The other night I was sitting in front of my television for a partially-deserved brain break in front of my television, I turned to see if Jim Cramer would possibly be yelling about something on CNBC. To my dismay, Donnie Duetsch was on the screen. He was talking to 20 something millionaires. He was talking to a guy who started a Beanie Baby business at like 12 years old, he repeated something that seems obvious in the business world and to me but it jutted me into thought. Probably because he was my age, a millionaire and I am a hundredaire. The idea is to find a hole of where you are missing a service in this world and fill it because it is highly plausible that other people out there are looking for the same thing you are.
Every time I go to Barnes and Noble to get out of my newly flooded basement living space, I do it on the hopeful premise that tonight is the night that I will accomplish something, or at least to begin and accomplish something. But instead, I pick up three magazines, a book that I read three pages of, write a blog entry and then hear the call over the loudspeaker that "it is now 10:55 and Barnes & Noble" will be closing in five minutes…"
My old cure for this problem was to shift myself from the Barnes and Noble café to the 24 hour Starbucks, quite a change of scenery. There I would dabble in some online poker tournaments and talk to the amusing overnight baristas, Luis and a punky skateboarder Willie during their multiple cigarette breaks. This ended when that Starbucks was closed to eminent domain (?). So now I am left wandering for a place that I can try to fake writing past 11 PM in suburban NJ.
The idea is basically a writer's café but my negative instincts immediately kick in. First of all, there are enough overbearing coffee shops across this country. But what I need to fill my void is a space where I can have silence, an air of creative atmosphere, wi-fi (for fact checking, of course) and possibly a drink. Still, I wouldn't want to force anyone to buy anything but how do you maintain business that doesn't ask for any sort of payment in an area with skyrocketing rent and high labor costs. I mean we're not in Kansas.
But the loud talking church-goer beside me that is defending her moral superiority while quoting the New Testament , and calling all around her considerate and retarded is overbearing and speaking so loud that my mediocre headphones can't blare her out. That's the key to the café, an environment. You have to build an environment. Building the Barnes and Noble environment was not cheap. You need patrons. Eventually customers will ask for things and you will begin to abide and lose the main principles of the store, a discussion group to drum up business. I thought of that by making certain hours critiquing hours, but then that would destroy my ideal motto, "Write away, any time of day ".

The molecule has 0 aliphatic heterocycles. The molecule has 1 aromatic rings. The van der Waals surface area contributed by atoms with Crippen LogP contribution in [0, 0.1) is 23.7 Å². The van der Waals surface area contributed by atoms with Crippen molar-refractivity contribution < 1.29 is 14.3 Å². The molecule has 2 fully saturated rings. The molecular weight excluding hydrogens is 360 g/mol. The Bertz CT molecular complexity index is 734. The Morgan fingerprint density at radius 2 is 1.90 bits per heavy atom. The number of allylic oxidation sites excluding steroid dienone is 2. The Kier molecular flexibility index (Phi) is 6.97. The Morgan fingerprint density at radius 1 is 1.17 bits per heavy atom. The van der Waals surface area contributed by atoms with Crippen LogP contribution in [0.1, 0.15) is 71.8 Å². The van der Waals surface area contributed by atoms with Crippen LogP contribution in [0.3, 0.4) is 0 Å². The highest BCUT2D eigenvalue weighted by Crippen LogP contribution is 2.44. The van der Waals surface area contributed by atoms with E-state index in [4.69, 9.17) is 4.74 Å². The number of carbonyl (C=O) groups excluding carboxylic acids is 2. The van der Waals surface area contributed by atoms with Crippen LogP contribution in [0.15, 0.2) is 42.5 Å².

On top of this, part of the writer's necessity is mirroring outside influence. You take a character you see or perceive, invert it a little bit and call it fiction. And every person works better in different environment. Some people like the park, or the subway, or the old Sneaker Stadium parking lot so would I really be filling a void for others.
You might ask, "Can't you just make a place at home? It would be a lot easier for a hundredaire like you?" Home never worked as a place where my creativity flowed, at least until I am about to go to bed. Maybe I could put beds in the store, I'll call it Writer's Block, and rent them for napping. Sorry that's a bad idea, although, the all too obvious store name is not bad.
The dream is alive. And there is a void to be filled but until I finish tweaking it, I guess my tri-weekly trips to Barnes & Noble will keep occurring. At least I've cut down on costs by just getting tea and getting over my Caramel Macchiato addiction. But I did go to Dunkin Donuts twice already today. Coffee addiction is another story for another day.